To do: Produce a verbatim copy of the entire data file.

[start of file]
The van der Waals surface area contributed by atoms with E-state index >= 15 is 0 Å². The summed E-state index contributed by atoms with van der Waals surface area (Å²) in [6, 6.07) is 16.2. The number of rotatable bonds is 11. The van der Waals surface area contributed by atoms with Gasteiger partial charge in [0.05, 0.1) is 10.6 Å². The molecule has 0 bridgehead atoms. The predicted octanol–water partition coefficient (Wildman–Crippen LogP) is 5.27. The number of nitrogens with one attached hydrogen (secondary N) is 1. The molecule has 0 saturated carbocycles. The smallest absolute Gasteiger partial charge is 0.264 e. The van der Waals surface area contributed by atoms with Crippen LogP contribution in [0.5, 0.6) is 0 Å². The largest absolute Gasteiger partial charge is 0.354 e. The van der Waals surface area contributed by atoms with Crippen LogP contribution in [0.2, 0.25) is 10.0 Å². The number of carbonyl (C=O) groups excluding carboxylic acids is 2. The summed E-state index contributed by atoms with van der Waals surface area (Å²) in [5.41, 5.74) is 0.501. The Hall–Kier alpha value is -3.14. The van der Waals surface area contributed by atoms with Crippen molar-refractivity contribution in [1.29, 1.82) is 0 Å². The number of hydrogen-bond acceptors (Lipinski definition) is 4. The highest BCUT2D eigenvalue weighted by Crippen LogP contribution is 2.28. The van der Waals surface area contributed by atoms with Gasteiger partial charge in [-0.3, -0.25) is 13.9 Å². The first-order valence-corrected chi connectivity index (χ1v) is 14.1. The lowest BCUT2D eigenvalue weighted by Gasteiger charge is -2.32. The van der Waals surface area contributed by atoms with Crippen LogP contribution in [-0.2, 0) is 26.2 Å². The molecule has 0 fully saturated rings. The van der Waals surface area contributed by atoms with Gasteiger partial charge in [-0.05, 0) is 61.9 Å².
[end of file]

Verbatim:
The van der Waals surface area contributed by atoms with E-state index >= 15 is 0 Å². The summed E-state index contributed by atoms with van der Waals surface area (Å²) in [6, 6.07) is 16.2. The number of rotatable bonds is 11. The van der Waals surface area contributed by atoms with Gasteiger partial charge in [0.05, 0.1) is 10.6 Å². The molecule has 0 bridgehead atoms. The predicted octanol–water partition coefficient (Wildman–Crippen LogP) is 5.27. The number of nitrogens with one attached hydrogen (secondary N) is 1. The molecule has 0 saturated carbocycles. The smallest absolute Gasteiger partial charge is 0.264 e. The van der Waals surface area contributed by atoms with Crippen LogP contribution in [0.5, 0.6) is 0 Å². The largest absolute Gasteiger partial charge is 0.354 e. The van der Waals surface area contributed by atoms with Crippen LogP contribution in [0.2, 0.25) is 10.0 Å². The number of carbonyl (C=O) groups excluding carboxylic acids is 2. The summed E-state index contributed by atoms with van der Waals surface area (Å²) in [5.41, 5.74) is 0.501. The Hall–Kier alpha value is -3.14. The van der Waals surface area contributed by atoms with Crippen molar-refractivity contribution in [1.29, 1.82) is 0 Å². The number of hydrogen-bond acceptors (Lipinski definition) is 4. The highest BCUT2D eigenvalue weighted by Crippen LogP contribution is 2.28. The van der Waals surface area contributed by atoms with Gasteiger partial charge in [-0.3, -0.25) is 13.9 Å². The first-order valence-corrected chi connectivity index (χ1v) is 14.1. The lowest BCUT2D eigenvalue weighted by Gasteiger charge is -2.32. The van der Waals surface area contributed by atoms with Crippen LogP contribution in [-0.2, 0) is 26.2 Å². The molecule has 0 fully saturated rings. The van der Waals surface area contributed by atoms with Gasteiger partial charge in [-0.05, 0) is 61.9 Å².